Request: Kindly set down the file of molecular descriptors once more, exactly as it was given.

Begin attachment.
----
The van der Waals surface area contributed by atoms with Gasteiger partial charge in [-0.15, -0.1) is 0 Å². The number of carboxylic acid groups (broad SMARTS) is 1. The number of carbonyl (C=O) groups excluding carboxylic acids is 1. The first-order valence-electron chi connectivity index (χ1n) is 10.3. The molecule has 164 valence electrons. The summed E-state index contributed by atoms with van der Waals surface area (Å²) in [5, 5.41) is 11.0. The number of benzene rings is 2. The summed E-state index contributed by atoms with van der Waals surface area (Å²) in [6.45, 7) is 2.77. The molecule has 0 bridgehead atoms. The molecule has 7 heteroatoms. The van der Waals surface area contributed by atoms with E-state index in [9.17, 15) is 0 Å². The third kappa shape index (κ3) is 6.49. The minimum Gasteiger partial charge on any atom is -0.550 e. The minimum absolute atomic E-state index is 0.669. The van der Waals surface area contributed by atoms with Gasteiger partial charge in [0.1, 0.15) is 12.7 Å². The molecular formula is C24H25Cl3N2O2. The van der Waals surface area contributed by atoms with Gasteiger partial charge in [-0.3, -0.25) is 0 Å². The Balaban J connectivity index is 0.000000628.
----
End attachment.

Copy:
The van der Waals surface area contributed by atoms with Gasteiger partial charge in [-0.15, -0.1) is 0 Å². The number of carboxylic acid groups (broad SMARTS) is 1. The number of carbonyl (C=O) groups excluding carboxylic acids is 1. The first-order valence-electron chi connectivity index (χ1n) is 10.3. The molecule has 164 valence electrons. The summed E-state index contributed by atoms with van der Waals surface area (Å²) in [5, 5.41) is 11.0. The number of benzene rings is 2. The summed E-state index contributed by atoms with van der Waals surface area (Å²) in [6.45, 7) is 2.77. The molecule has 0 bridgehead atoms. The molecule has 7 heteroatoms. The van der Waals surface area contributed by atoms with E-state index in [9.17, 15) is 0 Å². The third kappa shape index (κ3) is 6.49. The minimum Gasteiger partial charge on any atom is -0.550 e. The minimum absolute atomic E-state index is 0.669. The van der Waals surface area contributed by atoms with Gasteiger partial charge in [0.1, 0.15) is 12.7 Å². The molecular formula is C24H25Cl3N2O2. The van der Waals surface area contributed by atoms with Gasteiger partial charge in [-0.3, -0.25) is 0 Å². The Balaban J connectivity index is 0.000000628.